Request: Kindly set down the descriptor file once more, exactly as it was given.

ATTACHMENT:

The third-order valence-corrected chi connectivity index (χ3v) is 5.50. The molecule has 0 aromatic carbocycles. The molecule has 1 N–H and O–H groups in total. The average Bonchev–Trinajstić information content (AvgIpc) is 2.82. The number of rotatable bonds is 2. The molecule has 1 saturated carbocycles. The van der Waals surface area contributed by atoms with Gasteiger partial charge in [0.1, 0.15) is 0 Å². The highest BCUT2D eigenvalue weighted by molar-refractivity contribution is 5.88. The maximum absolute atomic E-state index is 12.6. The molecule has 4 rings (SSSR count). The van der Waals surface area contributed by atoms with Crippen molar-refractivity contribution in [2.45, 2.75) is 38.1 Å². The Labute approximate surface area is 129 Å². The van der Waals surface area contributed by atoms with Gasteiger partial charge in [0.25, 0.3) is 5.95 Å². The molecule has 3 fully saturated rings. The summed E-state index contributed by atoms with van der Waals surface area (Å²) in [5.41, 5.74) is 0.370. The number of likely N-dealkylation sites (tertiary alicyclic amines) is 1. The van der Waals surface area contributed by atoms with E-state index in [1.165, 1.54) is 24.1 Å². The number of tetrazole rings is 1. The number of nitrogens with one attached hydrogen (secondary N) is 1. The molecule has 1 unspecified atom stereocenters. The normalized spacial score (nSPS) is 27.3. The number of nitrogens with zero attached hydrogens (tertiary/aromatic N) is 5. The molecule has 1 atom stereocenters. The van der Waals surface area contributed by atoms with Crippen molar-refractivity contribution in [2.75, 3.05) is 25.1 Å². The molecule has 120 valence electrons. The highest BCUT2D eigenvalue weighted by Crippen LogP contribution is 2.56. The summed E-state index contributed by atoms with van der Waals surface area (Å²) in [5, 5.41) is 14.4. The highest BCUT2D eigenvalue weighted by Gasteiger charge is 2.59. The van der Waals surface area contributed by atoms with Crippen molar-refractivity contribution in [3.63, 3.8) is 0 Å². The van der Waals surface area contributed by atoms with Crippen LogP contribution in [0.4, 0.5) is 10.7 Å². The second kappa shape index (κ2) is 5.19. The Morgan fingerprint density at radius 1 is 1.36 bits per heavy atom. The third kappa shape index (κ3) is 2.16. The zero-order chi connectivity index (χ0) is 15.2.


The third-order valence-corrected chi connectivity index (χ3v) is 5.50. The molecule has 0 aromatic carbocycles. The molecule has 1 N–H and O–H groups in total. The average Bonchev–Trinajstić information content (AvgIpc) is 2.82. The number of rotatable bonds is 2. The molecule has 1 saturated carbocycles. The van der Waals surface area contributed by atoms with Gasteiger partial charge in [0.1, 0.15) is 0 Å². The highest BCUT2D eigenvalue weighted by molar-refractivity contribution is 5.88. The maximum absolute atomic E-state index is 12.6. The molecule has 4 rings (SSSR count). The van der Waals surface area contributed by atoms with Crippen molar-refractivity contribution in [2.45, 2.75) is 38.1 Å². The Labute approximate surface area is 129 Å². The van der Waals surface area contributed by atoms with Gasteiger partial charge in [0.25, 0.3) is 5.95 Å². The molecule has 3 fully saturated rings. The summed E-state index contributed by atoms with van der Waals surface area (Å²) in [5.41, 5.74) is 0.370. The number of likely N-dealkylation sites (tertiary alicyclic amines) is 1. The van der Waals surface area contributed by atoms with E-state index in [1.165, 1.54) is 24.1 Å². The number of tetrazole rings is 1. The number of nitrogens with one attached hydrogen (secondary N) is 1. The molecule has 1 unspecified atom stereocenters. The normalized spacial score (nSPS) is 27.3. The number of nitrogens with zero attached hydrogens (tertiary/aromatic N) is 5. The molecule has 1 atom stereocenters. The van der Waals surface area contributed by atoms with Crippen molar-refractivity contribution in [2.75, 3.05) is 25.1 Å². The molecule has 120 valence electrons. The highest BCUT2D eigenvalue weighted by Crippen LogP contribution is 2.56. The summed E-state index contributed by atoms with van der Waals surface area (Å²) in [5, 5.41) is 14.4. The highest BCUT2D eigenvalue weighted by Gasteiger charge is 2.59. The van der Waals surface area contributed by atoms with Crippen molar-refractivity contribution in [3.63, 3.8) is 0 Å². The van der Waals surface area contributed by atoms with Crippen LogP contribution in [0.4, 0.5) is 10.7 Å². The second kappa shape index (κ2) is 5.19. The Morgan fingerprint density at radius 1 is 1.36 bits per heavy atom. The third kappa shape index (κ3) is 2.16. The zero-order chi connectivity index (χ0) is 15.2.